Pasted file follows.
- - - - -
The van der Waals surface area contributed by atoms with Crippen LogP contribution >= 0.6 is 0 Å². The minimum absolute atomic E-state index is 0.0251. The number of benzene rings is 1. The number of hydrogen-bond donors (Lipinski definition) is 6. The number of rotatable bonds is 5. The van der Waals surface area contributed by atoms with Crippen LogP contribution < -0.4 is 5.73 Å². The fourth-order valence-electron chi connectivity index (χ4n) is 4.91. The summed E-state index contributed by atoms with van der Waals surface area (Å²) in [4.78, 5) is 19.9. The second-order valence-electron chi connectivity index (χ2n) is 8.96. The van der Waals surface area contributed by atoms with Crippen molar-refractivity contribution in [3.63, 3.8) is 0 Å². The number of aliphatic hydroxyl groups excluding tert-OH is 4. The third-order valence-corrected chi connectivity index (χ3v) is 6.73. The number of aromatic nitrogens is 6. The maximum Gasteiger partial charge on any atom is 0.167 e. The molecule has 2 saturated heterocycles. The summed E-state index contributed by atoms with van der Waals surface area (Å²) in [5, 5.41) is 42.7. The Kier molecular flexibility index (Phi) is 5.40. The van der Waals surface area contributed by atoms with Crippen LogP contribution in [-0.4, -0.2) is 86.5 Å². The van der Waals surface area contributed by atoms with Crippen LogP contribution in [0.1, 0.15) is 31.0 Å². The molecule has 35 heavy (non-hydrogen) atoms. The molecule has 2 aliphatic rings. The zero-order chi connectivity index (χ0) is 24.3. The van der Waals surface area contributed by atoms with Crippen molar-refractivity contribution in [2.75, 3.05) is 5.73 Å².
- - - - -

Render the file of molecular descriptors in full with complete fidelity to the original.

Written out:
The van der Waals surface area contributed by atoms with Crippen LogP contribution >= 0.6 is 0 Å². The minimum absolute atomic E-state index is 0.0251. The number of benzene rings is 1. The number of hydrogen-bond donors (Lipinski definition) is 6. The number of rotatable bonds is 5. The van der Waals surface area contributed by atoms with Crippen LogP contribution < -0.4 is 5.73 Å². The fourth-order valence-electron chi connectivity index (χ4n) is 4.91. The summed E-state index contributed by atoms with van der Waals surface area (Å²) in [4.78, 5) is 19.9. The second-order valence-electron chi connectivity index (χ2n) is 8.96. The van der Waals surface area contributed by atoms with Crippen molar-refractivity contribution in [3.63, 3.8) is 0 Å². The number of aliphatic hydroxyl groups excluding tert-OH is 4. The third-order valence-corrected chi connectivity index (χ3v) is 6.73. The number of aromatic nitrogens is 6. The maximum Gasteiger partial charge on any atom is 0.167 e. The molecule has 2 saturated heterocycles. The summed E-state index contributed by atoms with van der Waals surface area (Å²) in [5, 5.41) is 42.7. The Kier molecular flexibility index (Phi) is 5.40. The van der Waals surface area contributed by atoms with Crippen LogP contribution in [-0.4, -0.2) is 86.5 Å². The van der Waals surface area contributed by atoms with Crippen LogP contribution in [0.1, 0.15) is 31.0 Å². The molecule has 35 heavy (non-hydrogen) atoms. The molecule has 2 aliphatic rings. The zero-order chi connectivity index (χ0) is 24.3. The van der Waals surface area contributed by atoms with Crippen molar-refractivity contribution in [2.75, 3.05) is 5.73 Å².